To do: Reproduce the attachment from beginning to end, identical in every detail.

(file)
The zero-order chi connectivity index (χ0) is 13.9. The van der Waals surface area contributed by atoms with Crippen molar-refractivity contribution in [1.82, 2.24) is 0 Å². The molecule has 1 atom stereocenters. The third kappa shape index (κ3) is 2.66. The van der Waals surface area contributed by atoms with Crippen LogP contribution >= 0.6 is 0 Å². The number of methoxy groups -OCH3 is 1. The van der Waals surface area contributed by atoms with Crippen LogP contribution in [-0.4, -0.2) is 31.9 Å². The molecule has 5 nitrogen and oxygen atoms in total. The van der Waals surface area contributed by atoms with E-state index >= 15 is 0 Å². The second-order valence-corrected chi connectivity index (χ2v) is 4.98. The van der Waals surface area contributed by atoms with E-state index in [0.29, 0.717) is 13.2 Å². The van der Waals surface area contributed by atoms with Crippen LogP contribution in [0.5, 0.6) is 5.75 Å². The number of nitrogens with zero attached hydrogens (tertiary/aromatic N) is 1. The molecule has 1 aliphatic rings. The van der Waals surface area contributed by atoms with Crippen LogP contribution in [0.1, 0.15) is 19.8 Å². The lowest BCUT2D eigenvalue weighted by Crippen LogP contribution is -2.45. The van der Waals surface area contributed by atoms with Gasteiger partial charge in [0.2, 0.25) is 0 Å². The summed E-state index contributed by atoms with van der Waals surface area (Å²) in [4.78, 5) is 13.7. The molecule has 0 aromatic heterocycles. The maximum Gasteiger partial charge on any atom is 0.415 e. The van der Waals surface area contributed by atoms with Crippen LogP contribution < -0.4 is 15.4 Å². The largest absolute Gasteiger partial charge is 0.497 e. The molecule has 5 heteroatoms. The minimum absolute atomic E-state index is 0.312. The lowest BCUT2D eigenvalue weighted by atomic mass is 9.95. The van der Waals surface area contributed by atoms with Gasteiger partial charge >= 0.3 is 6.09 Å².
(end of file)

The zero-order chi connectivity index (χ0) is 13.9. The van der Waals surface area contributed by atoms with Crippen molar-refractivity contribution in [1.82, 2.24) is 0 Å². The molecule has 1 atom stereocenters. The third kappa shape index (κ3) is 2.66. The van der Waals surface area contributed by atoms with Crippen LogP contribution >= 0.6 is 0 Å². The number of methoxy groups -OCH3 is 1. The van der Waals surface area contributed by atoms with Crippen LogP contribution in [-0.4, -0.2) is 31.9 Å². The molecule has 5 nitrogen and oxygen atoms in total. The van der Waals surface area contributed by atoms with E-state index >= 15 is 0 Å². The second-order valence-corrected chi connectivity index (χ2v) is 4.98. The van der Waals surface area contributed by atoms with E-state index in [0.29, 0.717) is 13.2 Å². The van der Waals surface area contributed by atoms with Crippen LogP contribution in [0.5, 0.6) is 5.75 Å². The number of nitrogens with zero attached hydrogens (tertiary/aromatic N) is 1. The molecule has 1 aliphatic rings. The van der Waals surface area contributed by atoms with Crippen LogP contribution in [0.1, 0.15) is 19.8 Å². The lowest BCUT2D eigenvalue weighted by Crippen LogP contribution is -2.45. The van der Waals surface area contributed by atoms with Gasteiger partial charge in [0.2, 0.25) is 0 Å². The summed E-state index contributed by atoms with van der Waals surface area (Å²) in [4.78, 5) is 13.7. The molecule has 0 aromatic heterocycles. The maximum Gasteiger partial charge on any atom is 0.415 e. The van der Waals surface area contributed by atoms with Crippen LogP contribution < -0.4 is 15.4 Å². The largest absolute Gasteiger partial charge is 0.497 e. The molecule has 5 heteroatoms. The minimum absolute atomic E-state index is 0.312. The lowest BCUT2D eigenvalue weighted by atomic mass is 9.95. The van der Waals surface area contributed by atoms with Gasteiger partial charge >= 0.3 is 6.09 Å².